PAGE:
Impacts of mutations in components of the small RNA pathways on the level of variegation of the Y-linked reporters.

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    <p>(a) Pigment level quantification indicating the extent of the suppression of PEV. (Bars represent the average pigment level ± standard error. Asterisks are used to indicate mutant alleles that show statistical significant modifier activities, single, p<0.05; double, p<0.005.) Pathways requiring the genes tested are indicated below the allele names. (b) Representative pictures showing the dominant impacts on PEV in the fly eye from mutations disrupting small RNA pathways.</p

    Impact of mutations in HMTs and of dosage of the 4<sup>th</sup> chromosome on the level of variegation of the Y-linked reporters.

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    <p>(a) Pigment level quantification showing the level of expression. (Bars represent the average pigment level ± standard error. Asterisks are used to indicate mutant alleles that show statistical significant modifier activities, single, p<0.05; double, p<0.005.) 1X 4<sup>th</sup> and 3X 4<sup>th</sup> represent the copy number of the 4<sup>th</sup> chromosome in the assayed flies. Note that the control line <i>yw<sup>67C23</sup></i> has 2X 4<sup>th</sup> (See <a href="http://www.plosone.org/article/info:doi/10.1371/journal.pone.0086451#pone.0086451.s001" target="_blank">Table S1</a> for information on the fly lines used.), the t test on 1X 4<sup>th</sup> examines E(var) activities of the allele (see materials and methods for details). (b) Representative pictures showing the dominant impacts on PEV in the fly eye from mutations disrupting HMT activities.</p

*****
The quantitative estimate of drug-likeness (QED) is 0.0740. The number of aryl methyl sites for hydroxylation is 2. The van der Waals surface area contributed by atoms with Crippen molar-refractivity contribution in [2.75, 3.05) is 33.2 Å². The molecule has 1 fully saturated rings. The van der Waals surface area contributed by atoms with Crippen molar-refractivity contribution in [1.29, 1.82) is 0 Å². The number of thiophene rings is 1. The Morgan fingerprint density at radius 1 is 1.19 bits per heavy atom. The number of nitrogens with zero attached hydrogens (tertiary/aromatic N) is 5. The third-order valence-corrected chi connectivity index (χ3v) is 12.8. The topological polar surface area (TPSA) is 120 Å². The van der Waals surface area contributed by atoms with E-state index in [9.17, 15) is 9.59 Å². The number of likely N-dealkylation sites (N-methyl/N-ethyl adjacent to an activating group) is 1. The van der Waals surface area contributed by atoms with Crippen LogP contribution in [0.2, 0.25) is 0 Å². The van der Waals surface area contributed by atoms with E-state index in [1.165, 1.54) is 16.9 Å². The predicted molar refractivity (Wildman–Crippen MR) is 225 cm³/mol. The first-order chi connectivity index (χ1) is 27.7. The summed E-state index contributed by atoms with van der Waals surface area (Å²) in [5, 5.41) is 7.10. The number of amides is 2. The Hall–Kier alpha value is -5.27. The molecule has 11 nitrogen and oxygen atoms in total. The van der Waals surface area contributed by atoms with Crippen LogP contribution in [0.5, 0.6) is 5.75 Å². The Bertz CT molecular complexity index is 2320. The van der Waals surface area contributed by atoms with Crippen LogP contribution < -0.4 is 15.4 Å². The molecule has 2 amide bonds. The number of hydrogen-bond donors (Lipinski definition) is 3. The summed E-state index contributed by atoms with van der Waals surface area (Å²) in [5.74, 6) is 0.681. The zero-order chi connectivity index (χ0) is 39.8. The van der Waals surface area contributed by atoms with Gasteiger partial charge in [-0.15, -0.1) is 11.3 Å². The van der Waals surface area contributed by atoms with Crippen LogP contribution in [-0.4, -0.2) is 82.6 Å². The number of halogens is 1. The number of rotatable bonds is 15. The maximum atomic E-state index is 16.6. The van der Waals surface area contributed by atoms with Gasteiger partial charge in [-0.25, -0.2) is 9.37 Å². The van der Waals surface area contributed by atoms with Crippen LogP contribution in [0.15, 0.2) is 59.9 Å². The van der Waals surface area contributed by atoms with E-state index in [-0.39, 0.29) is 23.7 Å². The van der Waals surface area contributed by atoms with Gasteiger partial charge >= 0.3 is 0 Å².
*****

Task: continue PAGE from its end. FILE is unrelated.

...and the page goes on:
Sequencing and <i>in situ</i> hybridization mapping locate the Y-linked PEV reporters in the telomeric transposon arrays of Ys.

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    <p>(a) Alignment of reporter insertion flanking sequences to a consensus sequence of telomeric retro-transposon <i>TART-B2</i>. The 1 Kb region in the 3′-UTR harboring the insertion sites is magnified. The effective sequence read length for each reporter line is represented by the red line aligned to the region. The red dot at the end of each red line indicates the 5′ end of the reporter. The reporter flanking sequence of line 5m298 starts in the 3′ end of a <i>TART-B2</i> element and extends upstream to a neighboring <i>HeT-A</i> element, suggesting insertion into a partial fragment of <i>TART</i>. (b) <i>In situ</i> hybridization images of the metaphase chromosomes from third instar larval brain squashes. Only the Y chromosome of the representative metaphase spread is shown. DAPI staining is pseudo-colored in blue and the hybridization signal is in red. (C: centromere, Y<sup>L</sup>: long arm, Y<sup>S</sup>: short arm).</p